Recycling does not pay

AP/Fuel Fix:
The past couple of years of relatively cheap crude oil and natural gas have upended the industry with the greenest image: recycling.

Yes, it’s still an advantage for many businesses and municipalities to recycle rather than have the junk hauled to a landfill.

But only a few years ago, there was plenty of cash in reselling that trash — paper, plastics and metal — to provide a nice profit for the recycling companies and give back money to the cities and companies producing the waste.

No longer. And if that doesn’t turn around, it may mean some people will pay relatively more for trash pickup than if the market for recycling were better.

The problem is not only about the cheap oil and gas made possible by fracking in America’s shale fields, and particularly in Texas. It’s also linked to a slump in the world demand for raw materials.

A used plastic water bottle that once might have been turned into a few threads of polyester in a pair of Chinese-made jeans, woven into a carpet or been part of another bottle is now struggling to find a new home.

Nationwide, about 200 of more than 7,000 scrap recycling companies have gone belly-up over the past couple of years, said Joe Pickard, chief economist for the Institute of Scrap Recycling Industries. Many others have throttled back operations, he said.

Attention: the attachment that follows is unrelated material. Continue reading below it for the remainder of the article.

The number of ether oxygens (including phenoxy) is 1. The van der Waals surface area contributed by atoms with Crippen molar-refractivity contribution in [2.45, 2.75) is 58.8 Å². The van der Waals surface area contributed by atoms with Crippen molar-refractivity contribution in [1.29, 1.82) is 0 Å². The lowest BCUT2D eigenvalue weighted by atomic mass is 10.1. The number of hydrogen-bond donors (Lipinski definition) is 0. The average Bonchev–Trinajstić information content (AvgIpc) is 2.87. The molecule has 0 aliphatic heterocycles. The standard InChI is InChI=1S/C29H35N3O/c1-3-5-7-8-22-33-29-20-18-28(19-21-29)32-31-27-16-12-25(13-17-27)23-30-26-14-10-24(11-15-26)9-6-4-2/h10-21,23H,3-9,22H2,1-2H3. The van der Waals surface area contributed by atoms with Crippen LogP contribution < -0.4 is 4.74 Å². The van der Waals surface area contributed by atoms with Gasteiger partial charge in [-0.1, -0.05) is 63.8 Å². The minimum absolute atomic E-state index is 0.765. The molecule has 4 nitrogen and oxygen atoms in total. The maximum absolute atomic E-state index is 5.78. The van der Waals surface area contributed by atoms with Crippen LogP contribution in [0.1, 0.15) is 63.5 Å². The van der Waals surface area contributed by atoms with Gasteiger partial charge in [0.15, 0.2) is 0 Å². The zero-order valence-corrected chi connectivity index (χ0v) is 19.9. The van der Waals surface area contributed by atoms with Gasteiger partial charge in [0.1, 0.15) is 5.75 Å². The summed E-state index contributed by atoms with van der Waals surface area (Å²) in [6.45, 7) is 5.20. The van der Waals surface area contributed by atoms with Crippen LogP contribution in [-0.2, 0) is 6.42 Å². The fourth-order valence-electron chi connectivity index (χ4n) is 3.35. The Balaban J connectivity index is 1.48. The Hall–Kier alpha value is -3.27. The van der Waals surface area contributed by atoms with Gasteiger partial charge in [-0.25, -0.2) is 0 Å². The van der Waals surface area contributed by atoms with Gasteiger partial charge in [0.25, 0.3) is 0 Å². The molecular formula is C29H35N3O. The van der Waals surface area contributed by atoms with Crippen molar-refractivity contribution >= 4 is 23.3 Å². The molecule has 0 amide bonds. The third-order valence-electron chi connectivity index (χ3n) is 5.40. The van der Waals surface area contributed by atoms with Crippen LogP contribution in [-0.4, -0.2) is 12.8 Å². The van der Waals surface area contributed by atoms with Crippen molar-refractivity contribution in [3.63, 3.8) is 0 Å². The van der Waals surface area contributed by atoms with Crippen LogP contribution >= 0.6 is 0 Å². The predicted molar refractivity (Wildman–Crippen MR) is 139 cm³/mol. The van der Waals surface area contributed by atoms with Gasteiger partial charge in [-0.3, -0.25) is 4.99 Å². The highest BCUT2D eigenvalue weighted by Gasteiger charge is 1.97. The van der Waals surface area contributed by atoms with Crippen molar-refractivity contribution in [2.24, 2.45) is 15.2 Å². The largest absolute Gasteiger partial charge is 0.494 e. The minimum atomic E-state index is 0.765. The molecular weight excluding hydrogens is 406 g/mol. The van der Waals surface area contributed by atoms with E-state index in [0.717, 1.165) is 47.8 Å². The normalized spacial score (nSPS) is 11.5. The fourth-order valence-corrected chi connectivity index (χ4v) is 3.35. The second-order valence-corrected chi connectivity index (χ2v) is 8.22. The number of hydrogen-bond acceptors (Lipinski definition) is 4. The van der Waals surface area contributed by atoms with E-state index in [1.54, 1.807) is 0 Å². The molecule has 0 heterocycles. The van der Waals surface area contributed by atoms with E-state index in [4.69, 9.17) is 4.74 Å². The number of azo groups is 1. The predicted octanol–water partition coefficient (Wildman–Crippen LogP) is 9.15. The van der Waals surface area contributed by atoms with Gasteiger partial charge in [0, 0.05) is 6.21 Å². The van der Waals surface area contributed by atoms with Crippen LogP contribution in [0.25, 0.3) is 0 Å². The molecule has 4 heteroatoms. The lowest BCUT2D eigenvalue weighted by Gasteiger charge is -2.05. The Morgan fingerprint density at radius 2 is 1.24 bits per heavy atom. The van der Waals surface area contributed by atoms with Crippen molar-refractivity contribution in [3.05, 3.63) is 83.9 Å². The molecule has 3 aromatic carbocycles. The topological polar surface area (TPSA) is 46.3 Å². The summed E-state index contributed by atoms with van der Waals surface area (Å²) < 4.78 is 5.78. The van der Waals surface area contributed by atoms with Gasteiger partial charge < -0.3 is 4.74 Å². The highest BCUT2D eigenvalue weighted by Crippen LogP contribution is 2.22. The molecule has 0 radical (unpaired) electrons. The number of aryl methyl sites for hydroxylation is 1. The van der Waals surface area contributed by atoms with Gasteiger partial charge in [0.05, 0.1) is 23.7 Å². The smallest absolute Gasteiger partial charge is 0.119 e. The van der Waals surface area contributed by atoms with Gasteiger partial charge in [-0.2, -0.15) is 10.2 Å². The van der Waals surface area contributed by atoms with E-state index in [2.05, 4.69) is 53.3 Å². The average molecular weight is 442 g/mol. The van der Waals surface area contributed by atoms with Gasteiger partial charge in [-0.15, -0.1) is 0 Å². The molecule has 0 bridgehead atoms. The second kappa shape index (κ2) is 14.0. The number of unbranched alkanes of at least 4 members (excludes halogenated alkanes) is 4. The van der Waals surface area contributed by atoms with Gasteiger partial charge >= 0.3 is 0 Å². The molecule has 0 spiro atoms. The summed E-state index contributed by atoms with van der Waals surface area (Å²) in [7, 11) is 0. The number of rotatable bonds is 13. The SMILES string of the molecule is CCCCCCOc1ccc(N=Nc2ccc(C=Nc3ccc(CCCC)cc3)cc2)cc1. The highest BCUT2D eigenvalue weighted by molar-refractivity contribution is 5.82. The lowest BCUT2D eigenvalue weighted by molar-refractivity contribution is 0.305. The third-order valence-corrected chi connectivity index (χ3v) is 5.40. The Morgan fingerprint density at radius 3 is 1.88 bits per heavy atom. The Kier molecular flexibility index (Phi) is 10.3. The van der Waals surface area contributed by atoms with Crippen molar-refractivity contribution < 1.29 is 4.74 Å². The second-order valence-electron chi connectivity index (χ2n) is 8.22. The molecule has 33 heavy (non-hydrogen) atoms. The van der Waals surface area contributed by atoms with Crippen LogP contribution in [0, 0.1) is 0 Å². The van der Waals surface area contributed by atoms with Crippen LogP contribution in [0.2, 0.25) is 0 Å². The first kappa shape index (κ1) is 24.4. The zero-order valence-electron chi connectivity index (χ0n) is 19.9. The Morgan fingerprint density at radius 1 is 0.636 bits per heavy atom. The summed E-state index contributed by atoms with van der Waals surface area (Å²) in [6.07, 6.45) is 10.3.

“The price volatility makes it really hard for our guys to do business,” he said.
Natural gas, an even more important precursor to a lot of plastic, was trading at about $4.80 per million BTU two years ago at the Henry Hub in Louisiana. The most recent price was around $2.80.

“Our customers are telling us it is cheaper to buy virgin material than recycled content,” Bell said this week.
Metal recycling is also down because of lower demand for oil field equipment.  The recycling business was always marginal and seemed to be structured around liberals feeling good about the way they handle their trash.

The metal still has some value, just not as much.  When I recently took a metal drafting table to the dump I did not have to pay them to take it.  A few years ago thieves were stealing wire out of  abandoned houses to sell it.


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